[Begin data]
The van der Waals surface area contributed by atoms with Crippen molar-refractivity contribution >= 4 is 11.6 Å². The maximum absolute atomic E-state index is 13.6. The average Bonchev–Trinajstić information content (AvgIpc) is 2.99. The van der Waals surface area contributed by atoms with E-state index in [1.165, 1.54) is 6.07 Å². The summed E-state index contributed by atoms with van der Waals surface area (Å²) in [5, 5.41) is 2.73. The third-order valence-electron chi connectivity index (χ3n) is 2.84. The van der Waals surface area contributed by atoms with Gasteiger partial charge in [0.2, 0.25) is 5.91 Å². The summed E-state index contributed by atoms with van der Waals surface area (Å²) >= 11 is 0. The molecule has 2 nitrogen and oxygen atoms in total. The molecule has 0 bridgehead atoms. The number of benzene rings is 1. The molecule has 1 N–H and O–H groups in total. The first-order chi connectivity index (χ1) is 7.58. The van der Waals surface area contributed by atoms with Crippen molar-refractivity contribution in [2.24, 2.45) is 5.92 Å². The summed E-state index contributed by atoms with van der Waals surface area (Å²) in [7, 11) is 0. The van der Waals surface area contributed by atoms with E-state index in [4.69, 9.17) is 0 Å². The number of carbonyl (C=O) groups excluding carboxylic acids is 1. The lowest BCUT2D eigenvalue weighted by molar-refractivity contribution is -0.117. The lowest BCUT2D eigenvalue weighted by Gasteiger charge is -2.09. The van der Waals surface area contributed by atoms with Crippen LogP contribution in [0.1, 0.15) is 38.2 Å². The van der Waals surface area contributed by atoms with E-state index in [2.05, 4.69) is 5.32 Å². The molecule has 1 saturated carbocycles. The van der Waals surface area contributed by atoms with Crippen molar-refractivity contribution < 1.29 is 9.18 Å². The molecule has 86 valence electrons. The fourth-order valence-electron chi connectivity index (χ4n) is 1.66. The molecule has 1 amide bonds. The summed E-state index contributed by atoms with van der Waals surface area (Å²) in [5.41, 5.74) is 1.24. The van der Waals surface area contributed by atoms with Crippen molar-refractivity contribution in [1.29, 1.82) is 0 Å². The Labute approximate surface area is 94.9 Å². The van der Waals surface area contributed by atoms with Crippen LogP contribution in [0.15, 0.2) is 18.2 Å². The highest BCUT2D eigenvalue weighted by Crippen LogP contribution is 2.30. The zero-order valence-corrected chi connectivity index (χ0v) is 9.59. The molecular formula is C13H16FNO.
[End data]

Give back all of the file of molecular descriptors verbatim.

The van der Waals surface area contributed by atoms with Crippen molar-refractivity contribution >= 4 is 11.6 Å². The maximum absolute atomic E-state index is 13.6. The average Bonchev–Trinajstić information content (AvgIpc) is 2.99. The van der Waals surface area contributed by atoms with E-state index in [1.165, 1.54) is 6.07 Å². The summed E-state index contributed by atoms with van der Waals surface area (Å²) in [5, 5.41) is 2.73. The third-order valence-electron chi connectivity index (χ3n) is 2.84. The van der Waals surface area contributed by atoms with Gasteiger partial charge in [0.2, 0.25) is 5.91 Å². The summed E-state index contributed by atoms with van der Waals surface area (Å²) >= 11 is 0. The molecule has 2 nitrogen and oxygen atoms in total. The molecule has 0 bridgehead atoms. The number of benzene rings is 1. The molecule has 1 N–H and O–H groups in total. The first-order chi connectivity index (χ1) is 7.58. The van der Waals surface area contributed by atoms with Crippen molar-refractivity contribution in [2.24, 2.45) is 5.92 Å². The summed E-state index contributed by atoms with van der Waals surface area (Å²) in [7, 11) is 0. The van der Waals surface area contributed by atoms with E-state index in [4.69, 9.17) is 0 Å². The number of carbonyl (C=O) groups excluding carboxylic acids is 1. The lowest BCUT2D eigenvalue weighted by molar-refractivity contribution is -0.117. The lowest BCUT2D eigenvalue weighted by Gasteiger charge is -2.09. The van der Waals surface area contributed by atoms with Crippen LogP contribution in [0.1, 0.15) is 38.2 Å². The van der Waals surface area contributed by atoms with E-state index in [2.05, 4.69) is 5.32 Å². The molecule has 1 saturated carbocycles. The van der Waals surface area contributed by atoms with Crippen molar-refractivity contribution < 1.29 is 9.18 Å². The molecule has 86 valence electrons. The fourth-order valence-electron chi connectivity index (χ4n) is 1.66. The molecule has 1 amide bonds. The summed E-state index contributed by atoms with van der Waals surface area (Å²) in [5.41, 5.74) is 1.24. The van der Waals surface area contributed by atoms with Crippen molar-refractivity contribution in [1.29, 1.82) is 0 Å². The Labute approximate surface area is 94.9 Å². The van der Waals surface area contributed by atoms with Crippen LogP contribution in [0.15, 0.2) is 18.2 Å². The highest BCUT2D eigenvalue weighted by Crippen LogP contribution is 2.30. The zero-order valence-corrected chi connectivity index (χ0v) is 9.59. The molecular formula is C13H16FNO.